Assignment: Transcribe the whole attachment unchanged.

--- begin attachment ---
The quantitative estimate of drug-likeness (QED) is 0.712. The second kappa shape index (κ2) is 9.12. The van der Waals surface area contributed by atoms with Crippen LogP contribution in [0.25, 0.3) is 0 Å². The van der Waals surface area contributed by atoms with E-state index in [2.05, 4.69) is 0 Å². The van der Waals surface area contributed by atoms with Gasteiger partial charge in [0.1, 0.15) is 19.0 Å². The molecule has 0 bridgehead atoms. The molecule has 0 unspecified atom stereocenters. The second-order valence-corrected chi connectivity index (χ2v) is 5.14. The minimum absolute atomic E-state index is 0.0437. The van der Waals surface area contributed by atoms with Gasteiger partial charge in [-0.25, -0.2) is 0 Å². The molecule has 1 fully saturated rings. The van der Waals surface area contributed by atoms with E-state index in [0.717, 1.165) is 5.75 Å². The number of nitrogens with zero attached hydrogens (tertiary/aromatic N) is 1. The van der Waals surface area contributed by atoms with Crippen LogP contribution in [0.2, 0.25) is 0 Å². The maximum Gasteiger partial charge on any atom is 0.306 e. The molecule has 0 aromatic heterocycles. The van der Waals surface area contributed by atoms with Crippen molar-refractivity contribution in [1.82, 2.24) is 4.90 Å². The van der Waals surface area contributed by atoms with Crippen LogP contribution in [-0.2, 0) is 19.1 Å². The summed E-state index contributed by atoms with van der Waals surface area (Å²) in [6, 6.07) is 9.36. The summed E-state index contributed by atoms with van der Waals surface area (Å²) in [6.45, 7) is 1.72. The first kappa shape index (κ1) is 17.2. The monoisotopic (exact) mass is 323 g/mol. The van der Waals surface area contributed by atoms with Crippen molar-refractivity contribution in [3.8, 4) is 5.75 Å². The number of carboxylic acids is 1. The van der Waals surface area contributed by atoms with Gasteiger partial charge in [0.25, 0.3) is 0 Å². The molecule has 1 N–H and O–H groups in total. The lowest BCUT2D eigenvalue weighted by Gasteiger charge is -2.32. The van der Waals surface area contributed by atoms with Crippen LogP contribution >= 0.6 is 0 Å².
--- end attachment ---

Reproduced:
The quantitative estimate of drug-likeness (QED) is 0.712. The second kappa shape index (κ2) is 9.12. The van der Waals surface area contributed by atoms with Crippen LogP contribution in [0.25, 0.3) is 0 Å². The van der Waals surface area contributed by atoms with E-state index in [2.05, 4.69) is 0 Å². The van der Waals surface area contributed by atoms with Gasteiger partial charge in [0.1, 0.15) is 19.0 Å². The molecule has 0 bridgehead atoms. The molecule has 0 unspecified atom stereocenters. The second-order valence-corrected chi connectivity index (χ2v) is 5.14. The minimum absolute atomic E-state index is 0.0437. The van der Waals surface area contributed by atoms with Gasteiger partial charge in [-0.25, -0.2) is 0 Å². The molecule has 1 fully saturated rings. The van der Waals surface area contributed by atoms with E-state index in [0.717, 1.165) is 5.75 Å². The number of nitrogens with zero attached hydrogens (tertiary/aromatic N) is 1. The van der Waals surface area contributed by atoms with Crippen LogP contribution in [0.2, 0.25) is 0 Å². The maximum Gasteiger partial charge on any atom is 0.306 e. The molecule has 0 aromatic heterocycles. The van der Waals surface area contributed by atoms with Crippen molar-refractivity contribution in [1.82, 2.24) is 4.90 Å². The van der Waals surface area contributed by atoms with Crippen LogP contribution in [-0.2, 0) is 19.1 Å². The summed E-state index contributed by atoms with van der Waals surface area (Å²) in [6, 6.07) is 9.36. The summed E-state index contributed by atoms with van der Waals surface area (Å²) in [6.45, 7) is 1.72. The first kappa shape index (κ1) is 17.2. The monoisotopic (exact) mass is 323 g/mol. The van der Waals surface area contributed by atoms with Crippen molar-refractivity contribution in [3.8, 4) is 5.75 Å². The number of carboxylic acids is 1. The van der Waals surface area contributed by atoms with Gasteiger partial charge in [0.25, 0.3) is 0 Å². The molecule has 1 N–H and O–H groups in total. The lowest BCUT2D eigenvalue weighted by Gasteiger charge is -2.32. The van der Waals surface area contributed by atoms with Crippen LogP contribution >= 0.6 is 0 Å².